• Dermatology: 304 West Bay Dr. NW, #301, Olympia, WA 98502
  • (360)-413-8760
  • Allergy: 703 Lilly Rd NE, #103, Olympia, WA 98506
  • (360)-413-8265
  • Dermatology Appt:
    (360) 413-8760
  • Allergy Appt:
    (360) 413-8265

Telemedicine is here!

We are now offering telemedicine service for certain skin conditions.  To inquire, please call our office at 360.413.8760.

To comply with CDC recommendations that everyone wear a mask when in a public space, we request EVERY PATIENT WEAR A MASK or similar covering over their mouth and nose to their appointment in the office.

Our general dermatology clinic provides comprehensive services to keep your skin healthy and help you manage skin problems. Preventive services include full body skin cancer screening.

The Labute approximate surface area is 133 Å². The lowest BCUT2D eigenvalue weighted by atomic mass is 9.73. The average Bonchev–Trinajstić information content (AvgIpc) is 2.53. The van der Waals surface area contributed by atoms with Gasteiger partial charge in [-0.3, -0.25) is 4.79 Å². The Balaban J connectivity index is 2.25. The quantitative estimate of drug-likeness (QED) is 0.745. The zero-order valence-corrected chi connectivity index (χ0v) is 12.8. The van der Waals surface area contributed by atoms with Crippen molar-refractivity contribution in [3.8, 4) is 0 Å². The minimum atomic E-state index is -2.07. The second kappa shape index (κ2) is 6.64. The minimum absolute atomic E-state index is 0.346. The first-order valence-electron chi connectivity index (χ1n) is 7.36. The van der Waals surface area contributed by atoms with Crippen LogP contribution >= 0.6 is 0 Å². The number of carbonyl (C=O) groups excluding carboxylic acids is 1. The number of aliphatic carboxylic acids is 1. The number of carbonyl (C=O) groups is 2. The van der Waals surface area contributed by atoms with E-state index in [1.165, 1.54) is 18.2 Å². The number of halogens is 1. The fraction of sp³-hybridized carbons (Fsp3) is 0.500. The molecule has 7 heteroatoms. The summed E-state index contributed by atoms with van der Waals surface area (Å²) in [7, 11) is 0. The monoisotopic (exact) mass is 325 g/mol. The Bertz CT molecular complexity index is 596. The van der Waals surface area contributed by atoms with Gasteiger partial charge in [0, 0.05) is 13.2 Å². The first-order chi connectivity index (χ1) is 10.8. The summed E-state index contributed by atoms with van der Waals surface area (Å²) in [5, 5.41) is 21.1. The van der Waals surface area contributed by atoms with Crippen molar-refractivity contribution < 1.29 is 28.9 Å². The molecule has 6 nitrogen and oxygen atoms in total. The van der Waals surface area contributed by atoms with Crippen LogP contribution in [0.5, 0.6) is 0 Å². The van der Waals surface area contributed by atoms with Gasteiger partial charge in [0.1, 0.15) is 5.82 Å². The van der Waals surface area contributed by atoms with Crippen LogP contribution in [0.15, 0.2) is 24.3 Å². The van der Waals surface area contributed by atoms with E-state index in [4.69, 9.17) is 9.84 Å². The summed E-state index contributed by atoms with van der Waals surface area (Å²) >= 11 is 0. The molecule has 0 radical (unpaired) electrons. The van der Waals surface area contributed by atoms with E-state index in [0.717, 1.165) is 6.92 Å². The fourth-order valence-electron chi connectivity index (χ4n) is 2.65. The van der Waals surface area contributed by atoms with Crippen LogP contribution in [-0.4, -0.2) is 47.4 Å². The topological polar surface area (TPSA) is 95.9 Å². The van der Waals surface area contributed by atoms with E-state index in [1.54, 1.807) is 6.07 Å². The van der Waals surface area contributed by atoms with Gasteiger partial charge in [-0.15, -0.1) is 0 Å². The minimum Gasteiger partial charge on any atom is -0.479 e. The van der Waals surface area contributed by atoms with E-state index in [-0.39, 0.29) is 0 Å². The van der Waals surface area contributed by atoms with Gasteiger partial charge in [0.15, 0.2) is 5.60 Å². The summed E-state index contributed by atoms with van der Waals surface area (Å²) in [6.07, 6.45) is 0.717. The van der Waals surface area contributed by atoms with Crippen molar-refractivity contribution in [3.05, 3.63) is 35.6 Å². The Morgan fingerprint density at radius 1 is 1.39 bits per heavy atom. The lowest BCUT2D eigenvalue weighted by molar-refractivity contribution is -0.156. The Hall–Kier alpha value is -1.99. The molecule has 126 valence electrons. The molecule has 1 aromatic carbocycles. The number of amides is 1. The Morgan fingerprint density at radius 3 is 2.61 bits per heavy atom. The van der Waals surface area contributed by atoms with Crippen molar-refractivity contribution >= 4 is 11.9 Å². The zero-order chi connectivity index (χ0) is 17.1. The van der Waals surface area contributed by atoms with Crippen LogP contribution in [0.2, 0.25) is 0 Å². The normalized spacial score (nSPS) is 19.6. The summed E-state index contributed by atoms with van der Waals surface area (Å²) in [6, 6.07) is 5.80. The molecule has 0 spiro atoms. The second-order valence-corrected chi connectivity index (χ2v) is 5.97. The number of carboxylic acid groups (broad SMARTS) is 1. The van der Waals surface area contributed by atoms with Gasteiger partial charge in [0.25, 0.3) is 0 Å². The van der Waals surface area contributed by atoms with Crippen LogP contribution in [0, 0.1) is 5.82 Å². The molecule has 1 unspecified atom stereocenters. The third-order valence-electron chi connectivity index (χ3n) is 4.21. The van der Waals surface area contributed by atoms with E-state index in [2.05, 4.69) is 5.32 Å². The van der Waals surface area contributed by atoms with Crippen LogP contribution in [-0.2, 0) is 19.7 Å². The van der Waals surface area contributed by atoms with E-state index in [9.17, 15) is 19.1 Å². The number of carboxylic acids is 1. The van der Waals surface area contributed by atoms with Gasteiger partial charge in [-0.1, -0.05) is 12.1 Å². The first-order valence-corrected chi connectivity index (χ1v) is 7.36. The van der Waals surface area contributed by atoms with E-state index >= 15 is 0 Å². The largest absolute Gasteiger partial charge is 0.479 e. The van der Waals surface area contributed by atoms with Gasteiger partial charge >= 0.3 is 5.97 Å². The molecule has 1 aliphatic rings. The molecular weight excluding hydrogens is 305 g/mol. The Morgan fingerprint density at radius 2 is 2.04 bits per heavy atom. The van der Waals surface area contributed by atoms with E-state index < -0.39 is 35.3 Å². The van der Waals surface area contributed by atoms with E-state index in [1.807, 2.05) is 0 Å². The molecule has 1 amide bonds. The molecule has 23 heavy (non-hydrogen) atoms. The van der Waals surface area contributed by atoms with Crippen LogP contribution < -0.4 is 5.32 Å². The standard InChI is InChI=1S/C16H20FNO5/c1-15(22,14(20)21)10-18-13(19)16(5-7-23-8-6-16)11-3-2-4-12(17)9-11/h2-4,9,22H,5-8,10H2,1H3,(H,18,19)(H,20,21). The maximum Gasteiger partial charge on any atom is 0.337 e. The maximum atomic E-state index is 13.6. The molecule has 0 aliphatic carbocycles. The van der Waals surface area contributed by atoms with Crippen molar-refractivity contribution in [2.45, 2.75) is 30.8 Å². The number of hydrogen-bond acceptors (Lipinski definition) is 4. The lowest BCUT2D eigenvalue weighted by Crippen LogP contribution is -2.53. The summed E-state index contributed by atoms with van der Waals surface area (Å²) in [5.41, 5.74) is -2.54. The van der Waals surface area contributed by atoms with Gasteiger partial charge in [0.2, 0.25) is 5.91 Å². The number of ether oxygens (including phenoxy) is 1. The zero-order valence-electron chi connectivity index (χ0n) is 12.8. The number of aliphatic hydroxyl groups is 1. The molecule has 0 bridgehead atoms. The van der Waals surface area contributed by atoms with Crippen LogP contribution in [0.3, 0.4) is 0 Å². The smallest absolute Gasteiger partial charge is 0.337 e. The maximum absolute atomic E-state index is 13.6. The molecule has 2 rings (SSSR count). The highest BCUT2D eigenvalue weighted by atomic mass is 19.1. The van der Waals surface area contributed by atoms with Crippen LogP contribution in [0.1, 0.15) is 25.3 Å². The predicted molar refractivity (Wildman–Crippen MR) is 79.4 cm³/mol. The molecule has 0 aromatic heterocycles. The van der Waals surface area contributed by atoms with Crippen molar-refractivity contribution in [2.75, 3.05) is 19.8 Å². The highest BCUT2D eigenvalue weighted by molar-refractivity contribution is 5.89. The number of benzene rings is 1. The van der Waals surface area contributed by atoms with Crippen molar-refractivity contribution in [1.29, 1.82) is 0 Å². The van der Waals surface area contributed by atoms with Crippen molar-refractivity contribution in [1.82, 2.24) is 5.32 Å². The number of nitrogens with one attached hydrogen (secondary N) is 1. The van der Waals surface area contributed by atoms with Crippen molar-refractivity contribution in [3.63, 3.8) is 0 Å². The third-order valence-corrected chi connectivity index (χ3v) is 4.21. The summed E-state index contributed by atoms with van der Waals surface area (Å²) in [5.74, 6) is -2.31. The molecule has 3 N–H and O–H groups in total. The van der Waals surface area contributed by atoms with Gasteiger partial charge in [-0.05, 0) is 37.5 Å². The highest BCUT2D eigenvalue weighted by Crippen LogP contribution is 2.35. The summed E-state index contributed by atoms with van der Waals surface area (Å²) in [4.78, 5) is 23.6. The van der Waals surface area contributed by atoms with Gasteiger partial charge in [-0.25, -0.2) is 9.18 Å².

Managing skin problems involves gathering information about the condition and how it has responded to previous treatments; examining the skin and skin structures such as nails, hair and mucous membranes; performing tests such as biopsy or scraping of the skin; determining the diagnosis and discussing treatment options. Minor surgery may be performed to identify or treat some conditions. Our team works closely together and leverages our combined knowledge, experience, and expertise in solving complex cases.

  • Medical Dermatology

    • Treatment of all skin and skin structure problems including conditions of the hair, nails and mucous membranes including the mouth and genital regions
    • Treatment of common conditions such as acne, eczema, psoriasis, warts, athlete’s foot, infections, blistering disorders, itching, pigment disorders and many others.
    • Surgical management of benign (not cancerous) and malignant (cancerous) skin growths